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Trading Amateurism for Assets: NCAA to Allow Student Athletes to "Benefit" from Personal Intellectual Property

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The National Collegiate Athletic Association (NCAA) – after California Governor Gavin Newsom signed into law a Fair Pay to Play Act allowing collegiate athletes in the Golden State to accept endorsement deals once the law takes effect in January 2023 – took a step toward letting student athletes "benefit" from use of their name, image, and likeness.

On Tuesday, October 29, 2019, the NCAA's Board of Governors voted "unanimously to permit students participating in athletics the opportunity to benefit from the use of their name, image, and likeness in a manner consistent with the collegiate model." The key phrase here is "in a manner consistent with the collegiate model," which invokes the NCAA's commitment to the nebulous tenet of "amateurism."

Pragmatically, this vote amounts to two things for student athletes. First, this process will not happen immediately: the Board set a deadline of January 2021 for changing the rules. Second, and most notably, the Board carefully refused to acknowledge or confirm that student athletes would actually be paid. In other words, this vote is merely a shuffle in the direction of college athlete compensation by way of their "right of publicity."

The Right of Publicity:

Though similar to the legal concept of trademark, an athlete's right of publicity is distinguishable and one of the most publicized legal issues in sports law. The right of publicity is an intellectual property right born from state law with the goal of protecting the commercial interests of public figures. Tennessee, for example, provides a statutory right of publicity under its Personal Rights Protection Act of 1984.1 The Act provides "property in the use" of one's "name, photograph, or likeness." The rights are considered "freely assignable and licensable." The statute also provides post-mortem rights. The right is violated when an "individual's name, photograph, or likeness" is used "as an item of commerce for purposes of advertising products, merchandise, goods, or services, or for purposes of fund raising, [or] solicitation of donations."

Trademark Law:

While the Board did not expressly address trademark law, it is necessarily implicated by this recent policy change. Prior to this recent rule change, student athletes were not prohibited from registering trademarks, but were not permitted to profit from the use of their nicknames or marks through the sale of branded merchandise. To obtain a federal trademark registration, however, an applicant must show "use in commerce" or a bona fide "intent to use" the mark. Student athletes' inability to use their trademarks in commerce thus hindered their ability to obtain trademark registrations. Now permitted to benefit from their name, image, and likeness, student athletes will have increased opportunities to obtain trademarks to protect their brands.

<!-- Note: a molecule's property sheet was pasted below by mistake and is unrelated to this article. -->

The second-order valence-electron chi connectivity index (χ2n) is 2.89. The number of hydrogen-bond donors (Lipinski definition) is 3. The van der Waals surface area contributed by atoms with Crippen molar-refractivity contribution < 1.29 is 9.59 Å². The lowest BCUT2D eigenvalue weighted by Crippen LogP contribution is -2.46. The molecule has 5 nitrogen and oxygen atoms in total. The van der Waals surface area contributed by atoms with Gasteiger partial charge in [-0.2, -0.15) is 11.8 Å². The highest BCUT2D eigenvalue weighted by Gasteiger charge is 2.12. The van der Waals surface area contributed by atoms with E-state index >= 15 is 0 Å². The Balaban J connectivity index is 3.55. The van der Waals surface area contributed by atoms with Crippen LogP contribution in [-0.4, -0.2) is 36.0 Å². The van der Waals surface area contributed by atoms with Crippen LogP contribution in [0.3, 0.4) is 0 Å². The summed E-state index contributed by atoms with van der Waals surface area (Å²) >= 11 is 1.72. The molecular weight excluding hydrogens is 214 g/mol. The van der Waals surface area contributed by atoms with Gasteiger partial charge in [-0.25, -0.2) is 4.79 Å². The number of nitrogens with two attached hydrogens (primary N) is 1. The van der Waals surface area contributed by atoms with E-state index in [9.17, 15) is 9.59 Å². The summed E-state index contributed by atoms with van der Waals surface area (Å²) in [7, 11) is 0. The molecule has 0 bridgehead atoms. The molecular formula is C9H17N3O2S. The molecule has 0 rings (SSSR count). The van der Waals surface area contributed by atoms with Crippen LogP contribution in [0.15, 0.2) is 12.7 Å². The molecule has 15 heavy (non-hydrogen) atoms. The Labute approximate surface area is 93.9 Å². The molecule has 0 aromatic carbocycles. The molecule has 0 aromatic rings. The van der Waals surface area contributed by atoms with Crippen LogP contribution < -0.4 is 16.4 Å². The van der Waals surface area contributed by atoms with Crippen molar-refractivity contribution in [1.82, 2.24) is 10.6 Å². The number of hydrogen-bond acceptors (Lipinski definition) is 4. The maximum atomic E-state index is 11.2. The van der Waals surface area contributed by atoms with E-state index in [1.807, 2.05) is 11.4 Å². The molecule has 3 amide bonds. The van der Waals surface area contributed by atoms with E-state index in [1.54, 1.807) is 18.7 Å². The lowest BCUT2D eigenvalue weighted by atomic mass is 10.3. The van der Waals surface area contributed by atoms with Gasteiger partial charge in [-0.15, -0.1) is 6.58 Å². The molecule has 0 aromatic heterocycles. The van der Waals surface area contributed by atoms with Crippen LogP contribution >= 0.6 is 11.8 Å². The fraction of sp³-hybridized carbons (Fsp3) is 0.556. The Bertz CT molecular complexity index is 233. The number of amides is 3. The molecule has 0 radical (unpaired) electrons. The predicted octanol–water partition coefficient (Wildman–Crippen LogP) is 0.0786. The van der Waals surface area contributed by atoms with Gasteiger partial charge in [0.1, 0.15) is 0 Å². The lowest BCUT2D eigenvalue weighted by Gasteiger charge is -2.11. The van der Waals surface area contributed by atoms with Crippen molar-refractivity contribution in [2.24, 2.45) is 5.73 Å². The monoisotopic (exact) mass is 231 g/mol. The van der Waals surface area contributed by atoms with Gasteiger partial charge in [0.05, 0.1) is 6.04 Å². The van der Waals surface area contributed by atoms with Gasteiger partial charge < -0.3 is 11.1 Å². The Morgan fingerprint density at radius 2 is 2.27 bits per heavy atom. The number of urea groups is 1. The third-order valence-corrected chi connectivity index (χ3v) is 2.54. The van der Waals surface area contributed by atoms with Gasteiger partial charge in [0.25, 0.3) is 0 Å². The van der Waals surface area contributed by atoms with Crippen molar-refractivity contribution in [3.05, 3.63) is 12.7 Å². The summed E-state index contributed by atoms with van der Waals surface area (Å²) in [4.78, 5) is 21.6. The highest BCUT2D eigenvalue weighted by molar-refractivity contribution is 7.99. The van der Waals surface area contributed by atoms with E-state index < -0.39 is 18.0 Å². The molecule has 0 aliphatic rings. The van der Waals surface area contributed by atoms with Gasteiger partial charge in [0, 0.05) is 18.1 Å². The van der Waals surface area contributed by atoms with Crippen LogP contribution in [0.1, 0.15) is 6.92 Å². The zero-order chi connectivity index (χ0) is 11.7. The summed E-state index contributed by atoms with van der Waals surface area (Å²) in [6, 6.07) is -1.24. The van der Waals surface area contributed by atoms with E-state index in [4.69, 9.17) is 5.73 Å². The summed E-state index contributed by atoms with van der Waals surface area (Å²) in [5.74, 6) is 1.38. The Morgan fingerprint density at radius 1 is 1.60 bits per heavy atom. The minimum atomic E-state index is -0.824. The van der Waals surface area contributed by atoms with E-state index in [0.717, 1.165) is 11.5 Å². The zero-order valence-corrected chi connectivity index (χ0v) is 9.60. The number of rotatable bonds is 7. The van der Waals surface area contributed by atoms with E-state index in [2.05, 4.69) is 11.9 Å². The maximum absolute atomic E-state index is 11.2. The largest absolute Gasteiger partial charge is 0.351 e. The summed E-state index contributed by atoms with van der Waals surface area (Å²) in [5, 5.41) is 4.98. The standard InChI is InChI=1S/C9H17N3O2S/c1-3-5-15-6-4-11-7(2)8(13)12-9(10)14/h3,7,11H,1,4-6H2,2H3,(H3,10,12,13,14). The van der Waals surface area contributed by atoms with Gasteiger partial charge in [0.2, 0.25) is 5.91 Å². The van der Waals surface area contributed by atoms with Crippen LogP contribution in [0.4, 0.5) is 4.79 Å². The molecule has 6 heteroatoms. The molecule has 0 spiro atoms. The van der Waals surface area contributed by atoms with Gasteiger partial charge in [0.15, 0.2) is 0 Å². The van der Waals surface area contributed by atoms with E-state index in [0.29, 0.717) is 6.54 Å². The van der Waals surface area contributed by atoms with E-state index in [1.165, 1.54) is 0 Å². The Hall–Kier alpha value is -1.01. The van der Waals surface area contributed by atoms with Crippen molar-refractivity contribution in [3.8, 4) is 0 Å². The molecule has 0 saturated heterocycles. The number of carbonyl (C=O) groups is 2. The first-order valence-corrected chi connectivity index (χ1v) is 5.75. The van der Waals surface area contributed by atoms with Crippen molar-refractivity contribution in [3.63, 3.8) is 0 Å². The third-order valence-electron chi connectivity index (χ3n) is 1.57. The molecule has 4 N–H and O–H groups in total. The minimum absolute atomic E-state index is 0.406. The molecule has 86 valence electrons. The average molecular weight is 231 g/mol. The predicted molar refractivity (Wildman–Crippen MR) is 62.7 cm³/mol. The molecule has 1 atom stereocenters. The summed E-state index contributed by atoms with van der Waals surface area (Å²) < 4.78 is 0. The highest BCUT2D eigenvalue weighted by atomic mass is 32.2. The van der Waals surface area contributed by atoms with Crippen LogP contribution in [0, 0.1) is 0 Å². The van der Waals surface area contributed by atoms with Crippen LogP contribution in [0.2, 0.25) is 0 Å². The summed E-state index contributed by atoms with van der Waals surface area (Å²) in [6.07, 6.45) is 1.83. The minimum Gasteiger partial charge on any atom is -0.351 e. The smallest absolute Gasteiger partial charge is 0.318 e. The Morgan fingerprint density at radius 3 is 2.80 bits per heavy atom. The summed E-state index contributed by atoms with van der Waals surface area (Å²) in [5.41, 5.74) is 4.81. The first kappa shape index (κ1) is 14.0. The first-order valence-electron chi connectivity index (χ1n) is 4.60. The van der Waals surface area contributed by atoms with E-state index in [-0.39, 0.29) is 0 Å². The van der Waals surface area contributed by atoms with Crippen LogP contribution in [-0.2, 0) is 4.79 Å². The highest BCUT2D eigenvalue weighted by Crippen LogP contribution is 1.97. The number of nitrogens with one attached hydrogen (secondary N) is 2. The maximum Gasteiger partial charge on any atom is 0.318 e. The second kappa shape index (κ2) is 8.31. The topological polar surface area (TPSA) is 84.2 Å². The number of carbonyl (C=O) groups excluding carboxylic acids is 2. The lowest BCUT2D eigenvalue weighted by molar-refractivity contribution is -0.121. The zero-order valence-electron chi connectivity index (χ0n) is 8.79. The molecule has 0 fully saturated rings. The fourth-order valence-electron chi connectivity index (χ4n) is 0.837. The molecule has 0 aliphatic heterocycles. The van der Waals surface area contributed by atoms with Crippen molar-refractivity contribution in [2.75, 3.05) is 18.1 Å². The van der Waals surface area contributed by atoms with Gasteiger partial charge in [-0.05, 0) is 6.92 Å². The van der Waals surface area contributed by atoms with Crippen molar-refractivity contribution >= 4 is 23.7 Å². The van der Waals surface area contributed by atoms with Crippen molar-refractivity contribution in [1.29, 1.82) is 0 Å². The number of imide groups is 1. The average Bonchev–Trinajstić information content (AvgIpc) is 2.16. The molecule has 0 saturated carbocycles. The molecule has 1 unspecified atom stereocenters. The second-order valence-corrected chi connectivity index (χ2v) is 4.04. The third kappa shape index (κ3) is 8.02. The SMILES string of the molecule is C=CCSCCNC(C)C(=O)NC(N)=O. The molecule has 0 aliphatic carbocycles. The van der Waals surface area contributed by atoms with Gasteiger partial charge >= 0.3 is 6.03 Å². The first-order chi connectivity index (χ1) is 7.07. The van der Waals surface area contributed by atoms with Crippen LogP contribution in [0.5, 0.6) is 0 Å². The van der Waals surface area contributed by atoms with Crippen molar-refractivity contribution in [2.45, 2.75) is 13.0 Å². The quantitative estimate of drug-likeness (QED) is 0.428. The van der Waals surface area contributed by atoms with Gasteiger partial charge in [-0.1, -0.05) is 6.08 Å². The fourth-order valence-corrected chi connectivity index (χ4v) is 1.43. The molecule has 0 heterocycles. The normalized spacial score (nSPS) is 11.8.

Action Steps and Takeaways:

With this vote, the door to full college athlete compensation is cracked. While some are excited about the prospect of more detailed college sports videogames, others worry that this monetization may hurt the very teamwork culture that makes college sports great. Regardless, prospective student athletes and schools should begin preparing for this landmark shift, which is sure to dramatically alter the economics of college sports. To this end, some action steps and takeaways include:

  • Universities must develop internal rules and protocols to regulate the manner in which their student athletes can profit from their personal brands.
     
  • Universities should protect their own brands and trademarks by ensuring that no student athlete uses a school uniform or mascot in their individual sponsorships or, alternatively, develop airtight licensing agreements licensing their marks to their student athletes for use in their individual sponsorships.
     
  • Universities should also consider whether this new policy will implicate any existing or future university sponsorship deals as they will likely be obligated to compensate individual student athletes for the use of their name, image, or likeness in connection with such endorsements. 
     
  • Student athletes should seek to register any trademarks associated with their brands sooner since the policy change suggests that they may be able to profit from those marks prior to the professional ranks. Student athletes should self-impose quality standards and exercise discretion in licensing publicity rights. 
     
  • Businesses seeking to license publicity rights from student athletes should be cognizant that the NCAA has not clarified what would render a license agreement "consistent with the collegiate model" and permissible.

For more information, please contact Sam Strantz, Nicole Berkowitz, or any member of the Intellectual Property Team.

1 Tenn. Code Ann. § 47-25-1101 et seq.

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